Some testified Oungst relayed directions to and from the murder scene to aid them all in getting away with the crime, giving them advice to keep quiet, court records state. In the days following the murder, he also retrieved some of the clothes worn during the murder by Allen and kept them in his truck.
He further gave Allen, who had been staying at his house, a ride to Crandon to escape custody when police started closing in on suspects in Valliere's death. The two had been friends since their school years, it was noted.
Price County Judge Kevin Klein presided over the sentencing hearing which took place at the Iron County Courthouse. The courtroom was packed with Valliere and Oungst supporters, including the courthouse's overflow room. Security was posted around the courthouse and in the courtroom.
Oungst was represented by Thomas Wilmouth of Hazelhurst, Amy O'Melia of Rhinelander and Mike Steinle of Milwaukee. The prosecution of all of the cases associated with Valliere homicide has been handled by state assistant attorneys general Richard Dufour and Chad Verbeten out of Madison.
Before his conviction and plea agreement, Oungst had posted $25,000 cash bail and been on home monitoring with his parents. After he entered guilty pleas to the amended charges, he was remanded to the Iron County Jail.
Oungst is a Lakeland Union High School graduate, with a state of Wisconsin university degree. He was a licensed fishing guide and enjoyed outdoor activities such as fishing and hunting and worked for an area sports store, according to his personal letter to Kline submitted in the weeks proceeding the sentencing hearing.
Before handing down his sentence, Klein took testimony from both Valliere's and Oungst's family and friends as well as heard arguments from the prosecution and defense.
Valliere's family speaks out
Iris Carufel, Valliere's fiance, said she recognized men like Oungst - calling him a man who used "their privilege to get out of bad situations." She said his allowance to serve jail time at home was a "slap in the face."
"You got to sit with your family for Christmas (after) you murdered a man you knew nothing about," Carufel said, calling Valliere a "good man" who was kind to "everybody." "You left him to freeze ... the media painted a kind, brave picture of you ... you are a coward."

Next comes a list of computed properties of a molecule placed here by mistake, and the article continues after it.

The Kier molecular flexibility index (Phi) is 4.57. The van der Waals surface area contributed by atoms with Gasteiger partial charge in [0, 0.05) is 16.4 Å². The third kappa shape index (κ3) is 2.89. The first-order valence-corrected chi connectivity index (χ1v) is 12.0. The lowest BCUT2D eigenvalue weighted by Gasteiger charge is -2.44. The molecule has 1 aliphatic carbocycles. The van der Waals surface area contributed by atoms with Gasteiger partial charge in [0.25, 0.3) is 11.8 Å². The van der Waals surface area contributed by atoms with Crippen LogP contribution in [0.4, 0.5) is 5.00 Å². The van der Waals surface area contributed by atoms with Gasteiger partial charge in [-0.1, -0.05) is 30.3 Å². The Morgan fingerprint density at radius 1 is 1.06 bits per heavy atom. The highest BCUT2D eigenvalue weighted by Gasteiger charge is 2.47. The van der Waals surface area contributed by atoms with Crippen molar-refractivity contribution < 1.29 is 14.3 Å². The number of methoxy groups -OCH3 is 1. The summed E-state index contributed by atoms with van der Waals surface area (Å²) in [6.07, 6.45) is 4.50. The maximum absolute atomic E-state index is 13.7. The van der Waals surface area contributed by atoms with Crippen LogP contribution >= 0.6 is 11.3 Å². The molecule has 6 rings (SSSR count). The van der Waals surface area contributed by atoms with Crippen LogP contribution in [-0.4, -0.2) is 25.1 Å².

Carufel rued for the family she and Valliere would never have, the tribal traditions they would not be able to continue and the lifelong memories that would now haunt her.
"I shouldn't have been having to write an obit when we should have been sending out wedding invites," she said.
Carufel's sister, Winona Carufel, relayed Valliere had been like a second father, as Iris had been a second mother to her two daughters.
"His actions ripped through my community. It will last generations," Winona Carufel said. "But you didn't kill our spirit."
"You could have helped my brother and you did nothing," she said. "We were searching so desperately for my brother ... he was such a beautiful person inside and out. To me, this is unforgivable. You could have (spoken) earlier, but you didn't do anything ... you threw him away like a piece of garbage ... (I hope) you sit those years, because my brother can't live his."
Family friend John Holmes testified Valliere and the entire Valliere family had been "one of the most amazing families" and asked Kline not to fall for the "sales pitch" by Oungst and his attorneys.
"Wayne was my best friend," Victor Reyes said, adding the Valliere home was like that of his own after his parents passed on in his youth. "Wayne was a good man ... you're crying?" He asked Oungst, who said, "Yes." "You're crying because you got caught. You took my friend from me ... you're a coward. You took a life, that's the bottom line. You're a murderer." To the judge, he added, "Let him rot."
Family member Lynda Hagen relayed to the courtroom she herself had been raised in "privilege" and felt Oungst also was experiencing such treatment.